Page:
Light Needs:
Light needs: Partial Sun
Partial to full sun
Watering Needs:
Water needs: Low
Once established, needs only occasional watering.
Average Landscape Size:
Average Landscape Size
Grows to 2 1/2 ft. tall by 3 1/2 ft. wide.
Key Feature:
Key Feature
Dwarf Habit
Blooms:
Flowering Time
Spring
Landscape Uses:
Landscape Uses
Plant type:Shrub
Deciduous/evergreen:Evergreen
Growth habit:Compact
Growth rate:Moderate
Average landscape size:Grows to 2 1/2 ft. tall by 3 1/2 ft. wide.
Foliage color:Dark Green
Blooms:Spring
Flower color:Pink
Garden styleMediterranean
Patent Act:Asexual reproduction of plants protected by the Plant Patent Act is prohibited during the life of the patent.
Design IdeasAn outstanding performer that offers multi-season interest for smallish homes. Choice grouped into foundation planting. Short stature is perfect beneath large picture windows. Use in mixed borders as singles or grouped for larger color splash. Line up into informal hedge or edging along pavement. Plant along the base of picket fences or to cloak seatwall footings. Well behaved choice for raised planters.
Companion PlantsPlant with French Lavender, (Lavandula dentata candicans), Compact Strawberry Bush, (Arbutus unedo 'Compacta'), Brown Eyed Rockrose, (Cistus ladanifer maculata), Watermelon Red Crepe Myrtle, (Lagerstroemia indica 'Watermelon Red'), Trumpet Honeysuckle, (Lonicera sempervirens 'Magnifica') and Carolina Jessamine, (Gelsemium sempervirens).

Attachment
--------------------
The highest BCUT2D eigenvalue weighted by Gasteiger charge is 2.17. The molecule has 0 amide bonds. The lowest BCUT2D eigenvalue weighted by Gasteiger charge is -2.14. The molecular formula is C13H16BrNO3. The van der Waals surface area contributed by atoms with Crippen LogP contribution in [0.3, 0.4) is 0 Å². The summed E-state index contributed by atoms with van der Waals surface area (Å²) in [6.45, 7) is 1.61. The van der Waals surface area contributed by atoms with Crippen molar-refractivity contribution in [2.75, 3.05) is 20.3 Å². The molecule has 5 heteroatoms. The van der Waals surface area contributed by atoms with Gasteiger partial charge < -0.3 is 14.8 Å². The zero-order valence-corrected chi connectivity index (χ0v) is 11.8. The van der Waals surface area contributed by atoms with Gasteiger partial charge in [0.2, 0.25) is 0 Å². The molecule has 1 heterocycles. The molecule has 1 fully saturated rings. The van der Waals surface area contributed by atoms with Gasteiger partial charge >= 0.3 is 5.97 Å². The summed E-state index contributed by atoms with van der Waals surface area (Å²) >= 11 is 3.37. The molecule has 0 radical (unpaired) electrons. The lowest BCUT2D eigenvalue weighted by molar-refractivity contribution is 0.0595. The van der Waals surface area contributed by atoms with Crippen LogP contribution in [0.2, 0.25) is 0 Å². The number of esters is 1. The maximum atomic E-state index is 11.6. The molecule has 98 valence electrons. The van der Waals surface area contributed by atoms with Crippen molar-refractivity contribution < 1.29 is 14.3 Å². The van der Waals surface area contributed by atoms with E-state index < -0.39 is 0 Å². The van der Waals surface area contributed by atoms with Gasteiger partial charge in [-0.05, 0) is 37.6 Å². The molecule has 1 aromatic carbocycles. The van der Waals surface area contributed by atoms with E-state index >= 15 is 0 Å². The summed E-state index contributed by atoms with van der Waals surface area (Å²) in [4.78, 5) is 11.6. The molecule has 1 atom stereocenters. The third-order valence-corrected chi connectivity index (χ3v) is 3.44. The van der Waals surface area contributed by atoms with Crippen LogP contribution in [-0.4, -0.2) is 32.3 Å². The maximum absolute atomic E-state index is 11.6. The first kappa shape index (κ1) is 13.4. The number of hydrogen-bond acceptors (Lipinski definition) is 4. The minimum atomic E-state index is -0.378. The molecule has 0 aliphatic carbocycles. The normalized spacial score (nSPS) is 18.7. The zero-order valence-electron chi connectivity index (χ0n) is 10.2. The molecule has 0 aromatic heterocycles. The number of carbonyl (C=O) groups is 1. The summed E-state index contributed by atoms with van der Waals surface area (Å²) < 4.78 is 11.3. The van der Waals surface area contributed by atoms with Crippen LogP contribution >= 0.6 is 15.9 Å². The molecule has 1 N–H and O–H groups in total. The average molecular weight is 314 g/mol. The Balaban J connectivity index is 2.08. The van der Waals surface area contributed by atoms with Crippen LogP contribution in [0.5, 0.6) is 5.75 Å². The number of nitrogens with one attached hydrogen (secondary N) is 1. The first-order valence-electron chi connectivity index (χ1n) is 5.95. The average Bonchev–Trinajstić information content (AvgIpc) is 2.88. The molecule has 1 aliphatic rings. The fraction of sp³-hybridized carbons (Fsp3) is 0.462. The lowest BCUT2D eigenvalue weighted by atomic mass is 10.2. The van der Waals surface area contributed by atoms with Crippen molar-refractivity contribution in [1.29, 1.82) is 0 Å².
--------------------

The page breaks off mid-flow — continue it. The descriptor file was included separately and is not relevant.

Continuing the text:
Care Information
Follow a regular watering schedule during the first growing season to establish a deep, extensive root system. Feed with a general purpose fertilizer before new growth begins in spring.
Light Needs:
Light needs: Partial Sun
Partial to full sun
Watering Needs:
Water needs: Low
Once established, needs only occasional watering.
History:
Indian hawthorn cultivars link back to one primary species, Raphiolepis indica, a native of southern China and Indonesia. It's native habitat is hillsides from sea level to four thousand feet in elevation. Of the six wild species only two are in cludinvation. The genus was named by John Lindley, among th emost influential directions of the Royal Horticultural Society. It's common name, hawthorne is a misnomer as it was originally grouped with true hawthornes in their genus Crataegus. Though common in the wild in Asia, they were never garden plants there.
Lore:
Entomosporium leaf spot fungus has plagued Indian Hawthorn in the southern United States. Dr. Will Corley's efforts to breed fungus resistant varieties at the University of Georgia has yielded 'Georgia Petite'. It is derived from R. delacourii, itself a hybrid of R. indica and R. umbellata bred decades ago by M. Delacour at Cannes, France.